“Building an organization is an intoxicating substitute for being a church, because it allows us to work toward being a church without really being a church.”
Chad Hall authored a provocative perspective on “church” in 2004 (see below) that I think provides a helpful perspective for those of us seeking change in how we “do church” in North America. What Chad’s perspective opens up for us is the ability to separate in our thinking the institution from the church. This distinction may at first appear as a distinction without a difference but once you think it through it is very significant.
One of my initial thoughts is to move toward a more accurate use of terms – perhaps we should begin calling our local church institutions “catalyst” rather than “church?” No doubt at first this would be awkward… First Baptist Catalyst, Redeemer Catalyst, etc. but it may help us refocus our effort and passion and appreciate the proper role and limitation of the institution. Furthermore, this refocusing is especially important during this time of liminality. We are quickly leaving modernity and the institutionalism of that period to a time that will likely see the church carried without strong association with institutional structures.
Why Church Isn’t Really a Church
“Anyone familiar with Bill Hybels has heard it: “The hope of the world is the local church.” On dozens of occasions, I heard the phrase and nodded in agreement. The phrase led me to commit or recommit myself to serving the local church. The phrase caused me to weep. The phrase gave orientation to my life and to my work.
But lately when I hear it, my response is different. No commitment. No tears. No direction. Just a one-word question filled with doubt: “Really?”
I’m starting to believe the hope of the world cannot possibly rest with the 501(c)3 not-for-profit religious organizations dotting our landscape and holding themselves out to be “churches.” It just can’t be true.
It’s not that I doubt God or the unique and saving nature of Jesus; I truly believe Jesus is the hope of the world. I do not doubt that God’s plan is to empower and inspire ordinary people to carry the life-giving message of salvation. I do not even doubt that communities of believers are the God-ordained means for carrying out this grand plan. What I doubt is that what passes for “church” these days is the manifestation of Jesus in our world. I even doubt that my own church is a church.
Jesus died for this?
Why all the doubt? Like other congregations, the one I serve strives to be an authentic church, but we get in our own way. Simply put, our chief aim is not to connect people to God, each other, and the world, but to build an organization that does so. The distinction is subtle but significant.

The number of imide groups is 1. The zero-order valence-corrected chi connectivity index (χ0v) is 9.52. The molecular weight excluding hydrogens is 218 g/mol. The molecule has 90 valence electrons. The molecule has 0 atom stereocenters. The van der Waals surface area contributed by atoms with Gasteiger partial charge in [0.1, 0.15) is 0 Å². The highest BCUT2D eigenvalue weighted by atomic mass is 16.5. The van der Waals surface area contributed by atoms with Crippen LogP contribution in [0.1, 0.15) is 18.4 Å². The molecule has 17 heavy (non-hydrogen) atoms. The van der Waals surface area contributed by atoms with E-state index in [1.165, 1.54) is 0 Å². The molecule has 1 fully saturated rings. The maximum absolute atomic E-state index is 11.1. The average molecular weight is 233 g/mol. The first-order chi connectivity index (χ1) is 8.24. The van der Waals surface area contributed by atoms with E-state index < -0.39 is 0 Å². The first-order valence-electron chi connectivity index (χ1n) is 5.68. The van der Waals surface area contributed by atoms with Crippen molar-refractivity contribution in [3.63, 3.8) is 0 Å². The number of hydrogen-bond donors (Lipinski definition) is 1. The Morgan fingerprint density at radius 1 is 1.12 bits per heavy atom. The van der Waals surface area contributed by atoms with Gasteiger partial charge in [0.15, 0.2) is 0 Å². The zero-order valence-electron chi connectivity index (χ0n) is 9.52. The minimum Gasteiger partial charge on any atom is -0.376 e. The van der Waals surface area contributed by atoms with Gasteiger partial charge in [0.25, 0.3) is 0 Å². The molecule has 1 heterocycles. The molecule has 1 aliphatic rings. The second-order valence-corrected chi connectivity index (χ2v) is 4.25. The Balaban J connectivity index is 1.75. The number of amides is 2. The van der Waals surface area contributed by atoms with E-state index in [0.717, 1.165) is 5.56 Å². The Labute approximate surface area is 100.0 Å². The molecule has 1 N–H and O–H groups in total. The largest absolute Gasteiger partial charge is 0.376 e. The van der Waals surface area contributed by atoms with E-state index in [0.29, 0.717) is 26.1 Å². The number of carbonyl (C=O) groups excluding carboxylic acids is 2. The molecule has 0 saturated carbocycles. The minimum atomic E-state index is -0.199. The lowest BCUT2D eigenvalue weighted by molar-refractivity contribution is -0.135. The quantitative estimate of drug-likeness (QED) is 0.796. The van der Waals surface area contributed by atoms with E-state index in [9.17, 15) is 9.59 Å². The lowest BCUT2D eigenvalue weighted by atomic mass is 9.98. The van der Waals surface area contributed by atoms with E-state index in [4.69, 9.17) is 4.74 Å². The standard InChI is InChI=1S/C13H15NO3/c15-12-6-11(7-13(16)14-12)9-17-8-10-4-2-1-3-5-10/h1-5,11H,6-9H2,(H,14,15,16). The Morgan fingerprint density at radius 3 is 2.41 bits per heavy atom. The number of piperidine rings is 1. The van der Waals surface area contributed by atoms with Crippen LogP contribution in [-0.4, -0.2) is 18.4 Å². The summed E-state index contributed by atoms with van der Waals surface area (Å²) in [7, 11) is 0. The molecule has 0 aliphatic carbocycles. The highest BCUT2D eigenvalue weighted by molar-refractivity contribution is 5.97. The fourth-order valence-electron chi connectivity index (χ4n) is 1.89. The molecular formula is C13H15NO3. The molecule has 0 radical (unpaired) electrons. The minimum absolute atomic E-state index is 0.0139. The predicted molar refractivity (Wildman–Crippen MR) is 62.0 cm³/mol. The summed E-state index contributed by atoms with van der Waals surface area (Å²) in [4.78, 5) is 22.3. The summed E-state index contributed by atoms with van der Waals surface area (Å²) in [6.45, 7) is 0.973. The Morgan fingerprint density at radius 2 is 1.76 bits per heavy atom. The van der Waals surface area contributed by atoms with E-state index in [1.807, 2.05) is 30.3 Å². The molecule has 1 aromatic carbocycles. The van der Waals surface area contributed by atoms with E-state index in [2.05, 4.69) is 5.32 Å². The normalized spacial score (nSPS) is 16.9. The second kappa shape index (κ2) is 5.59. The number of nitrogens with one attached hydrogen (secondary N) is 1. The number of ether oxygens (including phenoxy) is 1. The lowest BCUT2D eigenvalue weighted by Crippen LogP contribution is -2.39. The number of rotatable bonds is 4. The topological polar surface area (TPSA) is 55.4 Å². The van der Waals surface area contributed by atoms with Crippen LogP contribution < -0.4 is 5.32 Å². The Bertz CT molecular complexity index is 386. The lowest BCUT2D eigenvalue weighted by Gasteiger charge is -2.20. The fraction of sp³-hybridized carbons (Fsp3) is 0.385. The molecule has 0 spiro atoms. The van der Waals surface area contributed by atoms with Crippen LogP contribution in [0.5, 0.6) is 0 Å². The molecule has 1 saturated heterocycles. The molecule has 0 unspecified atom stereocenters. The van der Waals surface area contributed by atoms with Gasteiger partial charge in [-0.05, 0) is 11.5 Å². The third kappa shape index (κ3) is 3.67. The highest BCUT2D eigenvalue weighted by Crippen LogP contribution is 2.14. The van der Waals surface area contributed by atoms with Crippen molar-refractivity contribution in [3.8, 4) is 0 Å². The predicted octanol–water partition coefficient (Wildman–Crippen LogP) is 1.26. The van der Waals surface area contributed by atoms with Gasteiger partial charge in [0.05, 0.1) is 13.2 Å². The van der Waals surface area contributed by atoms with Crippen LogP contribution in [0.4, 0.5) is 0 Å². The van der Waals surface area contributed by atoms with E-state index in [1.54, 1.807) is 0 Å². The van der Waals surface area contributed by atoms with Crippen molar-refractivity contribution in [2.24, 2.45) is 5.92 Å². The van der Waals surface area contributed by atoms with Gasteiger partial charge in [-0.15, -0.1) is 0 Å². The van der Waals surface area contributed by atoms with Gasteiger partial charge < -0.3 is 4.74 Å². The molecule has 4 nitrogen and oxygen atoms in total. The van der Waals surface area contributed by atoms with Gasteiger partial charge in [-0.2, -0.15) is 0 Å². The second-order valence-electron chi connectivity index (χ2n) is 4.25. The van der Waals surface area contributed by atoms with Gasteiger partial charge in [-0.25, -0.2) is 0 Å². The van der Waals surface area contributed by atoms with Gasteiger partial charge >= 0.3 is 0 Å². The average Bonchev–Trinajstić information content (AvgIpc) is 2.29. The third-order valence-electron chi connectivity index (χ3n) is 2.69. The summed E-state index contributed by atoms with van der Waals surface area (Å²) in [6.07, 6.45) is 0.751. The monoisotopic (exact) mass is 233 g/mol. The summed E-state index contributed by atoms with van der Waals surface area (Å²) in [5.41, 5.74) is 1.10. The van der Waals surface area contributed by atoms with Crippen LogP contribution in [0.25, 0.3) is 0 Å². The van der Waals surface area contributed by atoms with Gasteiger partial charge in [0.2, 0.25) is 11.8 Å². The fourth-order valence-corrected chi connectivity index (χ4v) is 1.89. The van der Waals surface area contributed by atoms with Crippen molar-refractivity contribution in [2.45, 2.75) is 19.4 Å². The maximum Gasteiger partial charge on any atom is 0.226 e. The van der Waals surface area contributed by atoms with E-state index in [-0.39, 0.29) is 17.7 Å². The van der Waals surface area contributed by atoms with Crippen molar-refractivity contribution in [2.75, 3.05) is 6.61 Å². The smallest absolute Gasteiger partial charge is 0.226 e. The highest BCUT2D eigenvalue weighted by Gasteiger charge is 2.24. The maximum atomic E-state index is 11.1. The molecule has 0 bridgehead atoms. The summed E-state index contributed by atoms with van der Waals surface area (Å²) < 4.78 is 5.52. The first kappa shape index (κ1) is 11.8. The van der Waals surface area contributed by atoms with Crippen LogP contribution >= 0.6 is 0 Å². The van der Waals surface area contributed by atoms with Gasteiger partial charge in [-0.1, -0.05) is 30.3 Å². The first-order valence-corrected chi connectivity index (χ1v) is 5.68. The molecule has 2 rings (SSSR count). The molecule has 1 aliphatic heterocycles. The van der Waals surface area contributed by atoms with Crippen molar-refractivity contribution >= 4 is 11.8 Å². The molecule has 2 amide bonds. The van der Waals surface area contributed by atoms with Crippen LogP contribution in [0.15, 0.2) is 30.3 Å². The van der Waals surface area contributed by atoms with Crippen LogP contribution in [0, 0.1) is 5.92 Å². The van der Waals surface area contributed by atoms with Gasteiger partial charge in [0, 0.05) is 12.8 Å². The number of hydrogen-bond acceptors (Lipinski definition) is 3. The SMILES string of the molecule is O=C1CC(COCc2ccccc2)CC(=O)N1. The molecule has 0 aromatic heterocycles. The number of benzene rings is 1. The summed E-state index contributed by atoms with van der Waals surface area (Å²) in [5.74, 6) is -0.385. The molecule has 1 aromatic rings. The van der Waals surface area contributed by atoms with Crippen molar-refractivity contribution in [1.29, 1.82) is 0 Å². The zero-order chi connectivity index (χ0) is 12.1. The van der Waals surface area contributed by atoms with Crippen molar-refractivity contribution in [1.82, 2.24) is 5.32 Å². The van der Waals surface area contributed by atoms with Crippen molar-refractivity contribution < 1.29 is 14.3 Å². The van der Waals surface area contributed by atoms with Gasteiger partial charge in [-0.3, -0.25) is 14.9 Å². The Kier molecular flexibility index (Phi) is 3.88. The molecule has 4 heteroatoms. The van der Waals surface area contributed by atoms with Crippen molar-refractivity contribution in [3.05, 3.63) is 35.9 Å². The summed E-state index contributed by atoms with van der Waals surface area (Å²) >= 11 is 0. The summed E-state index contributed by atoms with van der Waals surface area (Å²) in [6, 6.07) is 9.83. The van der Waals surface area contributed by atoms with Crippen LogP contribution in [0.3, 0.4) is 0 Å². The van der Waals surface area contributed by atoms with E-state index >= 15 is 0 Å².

Building an organization isn’t an inherently evil thing to do, nor is it necessarily counterproductive to spiritual aims. Indeed, modernity gifted humans to become more efficient and effective in building organizations. Businesses, governments, and charities give us meaningful and productive work when they are better organized. There’s nothing wrong with that. But building an organization is not the same as being a church, even if the aim of the organization is to do the work of Jesus.
Building an organization is an intoxicating substitute for being a church, because it allows us to work toward being a church without really being a church.
The pain of all this strikes church leaders especially hard. Deep down, not one of us believes the organization we serve is a true expression of authentic Christian community. Each of us thinks, “THIS is what Jesus gave his life for? No way!”
We are right to be suspicious. But we are also knee-deep in this pursuit of church and we find it easy to ignore the obvious sense of dis-ease that bugs us. After all, we attend seminars and conferences, we read books and go to school, we pray and fast, we develop our leadership and preaching skills-all to the aim of organizing the church so that it can express and grow the Kingdom of God. But we never get there. The organization gets tweaked, and sometimes overhauled. We try an array of programs, processes, personalities and powerfully alliterated points. But a real live church is still beyond our experience. We just cannot organize well enough to accomplish the goal of building a church. The best we will do is to build an organization that is well-structured, well-balanced, and well-aimed at being a church. But the organization will never be a church.
Whatever your definition of authentic church is, you know the congregation you serve is not there. Nor will it ever get there. Read the rest of this entry »